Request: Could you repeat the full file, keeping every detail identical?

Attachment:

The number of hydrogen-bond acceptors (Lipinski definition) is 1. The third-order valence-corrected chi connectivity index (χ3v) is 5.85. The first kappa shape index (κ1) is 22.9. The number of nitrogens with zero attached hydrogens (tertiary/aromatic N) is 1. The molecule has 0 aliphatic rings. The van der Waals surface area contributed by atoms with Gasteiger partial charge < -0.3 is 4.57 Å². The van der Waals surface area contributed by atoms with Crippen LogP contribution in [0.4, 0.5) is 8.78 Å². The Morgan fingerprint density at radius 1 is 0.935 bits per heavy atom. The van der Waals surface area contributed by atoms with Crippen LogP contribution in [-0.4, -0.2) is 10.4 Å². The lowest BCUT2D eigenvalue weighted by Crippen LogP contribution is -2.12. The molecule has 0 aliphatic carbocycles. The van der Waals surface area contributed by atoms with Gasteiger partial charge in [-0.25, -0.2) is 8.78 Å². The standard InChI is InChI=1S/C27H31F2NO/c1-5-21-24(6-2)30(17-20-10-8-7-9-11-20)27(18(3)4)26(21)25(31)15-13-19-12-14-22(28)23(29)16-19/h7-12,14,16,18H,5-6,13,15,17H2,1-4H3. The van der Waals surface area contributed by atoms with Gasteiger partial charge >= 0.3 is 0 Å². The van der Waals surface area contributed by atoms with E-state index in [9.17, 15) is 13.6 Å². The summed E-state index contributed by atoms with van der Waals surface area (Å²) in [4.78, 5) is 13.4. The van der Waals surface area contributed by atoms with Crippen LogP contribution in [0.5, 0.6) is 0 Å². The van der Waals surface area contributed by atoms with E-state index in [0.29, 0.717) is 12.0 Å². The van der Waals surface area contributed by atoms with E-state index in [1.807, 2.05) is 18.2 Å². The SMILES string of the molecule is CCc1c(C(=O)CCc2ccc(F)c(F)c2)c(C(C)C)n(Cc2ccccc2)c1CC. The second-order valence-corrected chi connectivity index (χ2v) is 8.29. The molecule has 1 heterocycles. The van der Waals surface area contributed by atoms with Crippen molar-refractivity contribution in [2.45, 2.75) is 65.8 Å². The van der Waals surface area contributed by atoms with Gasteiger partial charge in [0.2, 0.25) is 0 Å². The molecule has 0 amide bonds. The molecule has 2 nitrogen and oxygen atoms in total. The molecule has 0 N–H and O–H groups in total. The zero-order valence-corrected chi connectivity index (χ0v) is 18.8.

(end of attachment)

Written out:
The number of hydrogen-bond acceptors (Lipinski definition) is 1. The third-order valence-corrected chi connectivity index (χ3v) is 5.85. The first kappa shape index (κ1) is 22.9. The number of nitrogens with zero attached hydrogens (tertiary/aromatic N) is 1. The molecule has 0 aliphatic rings. The van der Waals surface area contributed by atoms with Gasteiger partial charge < -0.3 is 4.57 Å². The van der Waals surface area contributed by atoms with Crippen LogP contribution in [0.4, 0.5) is 8.78 Å². The Morgan fingerprint density at radius 1 is 0.935 bits per heavy atom. The van der Waals surface area contributed by atoms with Crippen LogP contribution in [-0.4, -0.2) is 10.4 Å². The lowest BCUT2D eigenvalue weighted by Crippen LogP contribution is -2.12. The molecule has 0 aliphatic carbocycles. The van der Waals surface area contributed by atoms with Gasteiger partial charge in [-0.25, -0.2) is 8.78 Å². The standard InChI is InChI=1S/C27H31F2NO/c1-5-21-24(6-2)30(17-20-10-8-7-9-11-20)27(18(3)4)26(21)25(31)15-13-19-12-14-22(28)23(29)16-19/h7-12,14,16,18H,5-6,13,15,17H2,1-4H3. The van der Waals surface area contributed by atoms with Gasteiger partial charge >= 0.3 is 0 Å². The van der Waals surface area contributed by atoms with E-state index in [9.17, 15) is 13.6 Å². The summed E-state index contributed by atoms with van der Waals surface area (Å²) in [4.78, 5) is 13.4. The van der Waals surface area contributed by atoms with Crippen LogP contribution in [0.5, 0.6) is 0 Å². The van der Waals surface area contributed by atoms with E-state index in [0.29, 0.717) is 12.0 Å². The van der Waals surface area contributed by atoms with E-state index in [1.807, 2.05) is 18.2 Å². The SMILES string of the molecule is CCc1c(C(=O)CCc2ccc(F)c(F)c2)c(C(C)C)n(Cc2ccccc2)c1CC. The second-order valence-corrected chi connectivity index (χ2v) is 8.29. The molecule has 1 heterocycles. The van der Waals surface area contributed by atoms with Crippen molar-refractivity contribution in [2.45, 2.75) is 65.8 Å². The van der Waals surface area contributed by atoms with Gasteiger partial charge in [0.2, 0.25) is 0 Å². The molecule has 0 amide bonds. The molecule has 2 nitrogen and oxygen atoms in total. The molecule has 0 N–H and O–H groups in total. The zero-order valence-corrected chi connectivity index (χ0v) is 18.8.